Scenarios are intended to let you have conversations. With scenarios, you stand a good chance of finding areas of requirements that you weren't even thinking about.
Writing things down makes your brain write them down too, and then you stop questioning. If you're writing down a scenario, it should be because:
- It wasn't obvious, and you want people who come after you to understand it too
- You want to be sure that you really understand the behavior of the system, and talk through an example with someone knowledgeable.
Stop worrying about the columns on the board, and think about how you actually interact with your business stakeholders and analysts.
If there's no gap in conversations, you're part of the same phase, and you don't need to differentiate this on the board.
If there's a gap, does it happen before or after you want to start work? There's no reason why business people can't talk to you before hand about the scenarios they want to play. They're not a phase of work being done; they're just an illustration of the behavior you're looking for (before you code) and a test that the behavior is there (after you code). Scenarios are a great way to question your understanding, and your business expert's translation, of requirements.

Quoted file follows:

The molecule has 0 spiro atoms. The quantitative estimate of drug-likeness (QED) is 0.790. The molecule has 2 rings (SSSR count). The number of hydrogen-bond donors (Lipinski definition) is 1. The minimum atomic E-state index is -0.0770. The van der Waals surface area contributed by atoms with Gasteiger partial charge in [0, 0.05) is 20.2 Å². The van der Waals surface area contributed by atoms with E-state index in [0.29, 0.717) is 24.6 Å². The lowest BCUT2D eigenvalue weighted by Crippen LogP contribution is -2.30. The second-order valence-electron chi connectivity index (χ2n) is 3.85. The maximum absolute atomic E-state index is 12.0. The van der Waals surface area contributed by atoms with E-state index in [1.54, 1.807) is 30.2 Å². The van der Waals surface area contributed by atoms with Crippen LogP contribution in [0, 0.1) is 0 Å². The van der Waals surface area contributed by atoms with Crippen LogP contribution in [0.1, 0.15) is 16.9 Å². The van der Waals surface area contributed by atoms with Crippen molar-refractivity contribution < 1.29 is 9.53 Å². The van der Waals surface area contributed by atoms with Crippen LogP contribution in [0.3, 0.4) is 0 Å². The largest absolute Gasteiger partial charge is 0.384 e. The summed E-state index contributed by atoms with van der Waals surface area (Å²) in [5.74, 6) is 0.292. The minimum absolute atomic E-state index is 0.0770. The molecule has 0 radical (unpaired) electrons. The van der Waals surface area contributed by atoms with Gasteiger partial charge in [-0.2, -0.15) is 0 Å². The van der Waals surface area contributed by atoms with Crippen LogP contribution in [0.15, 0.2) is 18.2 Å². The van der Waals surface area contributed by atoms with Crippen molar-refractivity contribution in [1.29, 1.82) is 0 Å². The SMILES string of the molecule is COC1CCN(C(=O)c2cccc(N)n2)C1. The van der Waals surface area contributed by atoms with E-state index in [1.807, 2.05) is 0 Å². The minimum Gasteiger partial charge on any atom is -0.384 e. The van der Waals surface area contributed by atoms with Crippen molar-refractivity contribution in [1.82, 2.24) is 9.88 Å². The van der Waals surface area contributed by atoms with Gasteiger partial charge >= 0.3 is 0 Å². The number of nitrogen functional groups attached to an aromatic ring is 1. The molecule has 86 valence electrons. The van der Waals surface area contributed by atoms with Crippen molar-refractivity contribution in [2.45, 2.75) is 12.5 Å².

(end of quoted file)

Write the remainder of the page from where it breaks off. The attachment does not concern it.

If you find for any reason that conversations with your business analyst and tester happen in a different phase to actually coding the work, try and make it closer. Ask them what it should look like and knock the GUI up, then get their feedback. Take on board what they're saying and make that the next thing you do. It'll take longer from your perspective, but the quick feedback means that whatever you produce will be ready for production in a usable form, without the knowledge of how you produced it or how you will fix any bugs degrading over time.
In short, don't worry about writing the scenarios down until you've worked out which ones are valuable by talking to people. Good luck.